Why more younger people are dying of heart attacks in India

Decoding the cardiac crisis key to understanding what is wrong with health of the youth

Published : 09 Mar 2023 08:10 PM

For long it has been considered an illness that afflicts the old. No longer so and the depreciating age is not just alarming but needs immediate attention away from the episodic panic that greets the news that another high profile young Indian has suffered a heart attack.

Beyond the celebrity glare a crisis is unfolding among the ordinary Indian.

24-year old Vishal collapsed after exercising in the gym and died. 18-year old Sachin, an engineering student, was walking to class when he buckled in the college corridor.

26-year old Abhijeet was practicing for a dance festival when he slumped to the floor, he was brought dead to the hospital. These are not isolated cases and what is equally disturbing is the ages of those who died.

Reports of incidents of sudden cardiac death and heart attack are not media sensationalism, there is something wrong with young Indians and their health.

That a heart attack impacts only those above the age of 50 is a myth, however recent and needs to be debunked urgently so that if there are signs, they are not dismissed in the confidence of youth.

For months now there has been speculation on whether long term cardiac issues could be a fallout of the pandemic.

Formal data is still elusive but voices from the medical fraternity are becoming louder over Covid residue in the form of heart inflammation or Myocarditis which causes clotting.

A report in the Times of India says some hospitals have witnessed a 10-15% increase in the rate of sudden cardiac death (SCD) in ostensibly healthy people but with a Covid history. Recent deaths include people in their 20s.

When it comes to cardiac health, Indians were on the back foot even before the pandemic. Experts have been cautioning that our vulnerability to a heart attack is a whole decade earlier than Western demographics.

The role of genetics

The role of genetics, obesity, cholesterol and diabetes are the usual suspects but it sounds almost unethical that a 20 or a 30-year old could be walking one moment and lifeless the next. The Covid-19 effect could be a deadly cocktail and we need answers.

Doctors say the lack of data is challenging with indicative indices only available from as far back as 2012 by ICMR. This is almost obsolete.

In the last 11 years, lifestyles have evolved and many a lifetime have been lived at a strenuous pace in the pursuit of the rainbow pot.

According to the World Health Organisation, India accounts for almost one-fifth of the 17.9 million cardiovascular disease-related deaths globally, especially in the younger generation.

The only way to decode this crisis is through 

detailed studies that are made public and 

immediate research needs to get to the 

bottom of whether the heart is heavy

 for those who suffered from Covid-19

If there is any truth in the post pandemic rumours, we have a medical emergency on our hands and need urgent intervention.

A big drawback is the lack of awareness when it comes to cardiac issues but doctors are insistent, what they are seeing in the young is no less than an epidemic. The perception has not just been that it afflicts the older generation but also that it targets men.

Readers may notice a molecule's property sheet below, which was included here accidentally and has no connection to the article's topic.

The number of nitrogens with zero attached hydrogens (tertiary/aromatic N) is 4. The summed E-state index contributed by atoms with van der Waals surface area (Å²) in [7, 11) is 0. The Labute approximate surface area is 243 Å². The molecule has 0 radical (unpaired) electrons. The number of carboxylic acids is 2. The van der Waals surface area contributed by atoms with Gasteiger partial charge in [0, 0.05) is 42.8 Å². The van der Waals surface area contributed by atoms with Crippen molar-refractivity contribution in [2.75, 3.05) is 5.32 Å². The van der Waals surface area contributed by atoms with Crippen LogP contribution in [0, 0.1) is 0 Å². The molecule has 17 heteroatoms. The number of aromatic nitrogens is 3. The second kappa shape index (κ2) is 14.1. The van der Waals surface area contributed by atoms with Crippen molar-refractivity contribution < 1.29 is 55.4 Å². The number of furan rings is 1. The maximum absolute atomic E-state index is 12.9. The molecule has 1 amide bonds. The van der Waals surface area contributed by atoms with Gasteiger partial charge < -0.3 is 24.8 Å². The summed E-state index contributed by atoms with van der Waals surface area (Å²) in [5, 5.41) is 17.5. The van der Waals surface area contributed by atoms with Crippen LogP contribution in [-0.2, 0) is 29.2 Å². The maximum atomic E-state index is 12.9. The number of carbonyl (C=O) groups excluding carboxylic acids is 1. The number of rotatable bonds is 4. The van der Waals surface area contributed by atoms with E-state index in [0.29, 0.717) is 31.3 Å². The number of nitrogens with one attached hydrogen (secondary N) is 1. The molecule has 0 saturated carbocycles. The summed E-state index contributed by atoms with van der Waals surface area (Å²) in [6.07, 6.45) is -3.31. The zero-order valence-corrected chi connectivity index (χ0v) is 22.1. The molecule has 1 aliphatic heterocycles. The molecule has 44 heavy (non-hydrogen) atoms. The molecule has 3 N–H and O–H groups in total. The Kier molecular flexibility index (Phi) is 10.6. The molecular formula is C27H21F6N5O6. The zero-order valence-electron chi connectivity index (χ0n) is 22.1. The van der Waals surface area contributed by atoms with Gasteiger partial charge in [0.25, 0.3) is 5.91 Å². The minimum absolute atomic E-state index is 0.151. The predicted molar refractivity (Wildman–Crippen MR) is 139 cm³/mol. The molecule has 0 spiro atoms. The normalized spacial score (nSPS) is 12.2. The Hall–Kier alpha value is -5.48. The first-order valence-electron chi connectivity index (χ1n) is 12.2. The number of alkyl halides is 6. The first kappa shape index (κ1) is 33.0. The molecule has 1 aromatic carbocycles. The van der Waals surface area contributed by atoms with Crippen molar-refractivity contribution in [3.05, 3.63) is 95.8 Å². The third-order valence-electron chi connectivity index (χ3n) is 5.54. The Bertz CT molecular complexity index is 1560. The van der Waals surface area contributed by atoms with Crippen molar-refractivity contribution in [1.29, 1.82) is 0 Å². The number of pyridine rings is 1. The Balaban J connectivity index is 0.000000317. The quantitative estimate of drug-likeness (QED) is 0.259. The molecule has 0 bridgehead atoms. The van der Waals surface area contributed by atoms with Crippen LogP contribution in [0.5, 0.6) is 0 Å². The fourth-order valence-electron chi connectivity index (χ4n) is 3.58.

In reality, women are equally at risk. Their symptoms though have a larger chance of being dismissed as part of a sociocultural conditioning. 

In the last three decades there has been a 3% increase in cardiovascular diseases among Indian women while it simultaneously declined in global females.

Indian Heart association pegs a woman’s lifetime risk of dying from heart disease eight times greater than that of breast cancer. Doctors also warn that their protection blanket erodes as they close in on menopause while also dismissing that young women who are lean can afford to take it easy.

Can't afford to take it easy

Multiple factors then contribute to an Indian disposition but ignorance could be the difference between life and death.

Actor Sidharth Shukla was treated for acidity by his family when he complained of uneasiness instead of being immediately rushed to the hospital.

Incidents of a person collapsing in a gym or while dancing may outwardly seem instant but there is a timeline.

Pandemic blues made the exercise trail inviting as though we were trying to make up for lost time. But it may be wise to pay heed to the whispers, Long Covid is not just in name.

Underlying issues could also negate fitness as in the case of actor Sushmita Sen who suffers from an autoimmune disease. In the attempt to connect the dots it leads to a rather naive question, is India’s young population suffering more secondary infections compared to their predecessors?

Lifestyle, stress, diet - late off the block on processed food but catching up are all considered triggers but how is that different from global concerns? Perhaps the role of genetics, Vitamin-D deficiency and BMI is more than we give it credit for.

The only way to decode this crisis is through detailed studies that are made public and immediate research needs to get to the bottom of whether the heart is heavy for those who suffered from Covid-19.

In the absence of clarity, rumour mongering inevitably ends at Covid-19 vaccine scepticism. Medicine is advancing rapidly but to be able to take advantage of it, clarity and awareness are key.

Jyotsna Mohan is the author of the investigative book ‘Stoned, Shamed, Depressed’. She was 

also a journalist with 

NDTV for 15 years. 

Source: Gulf News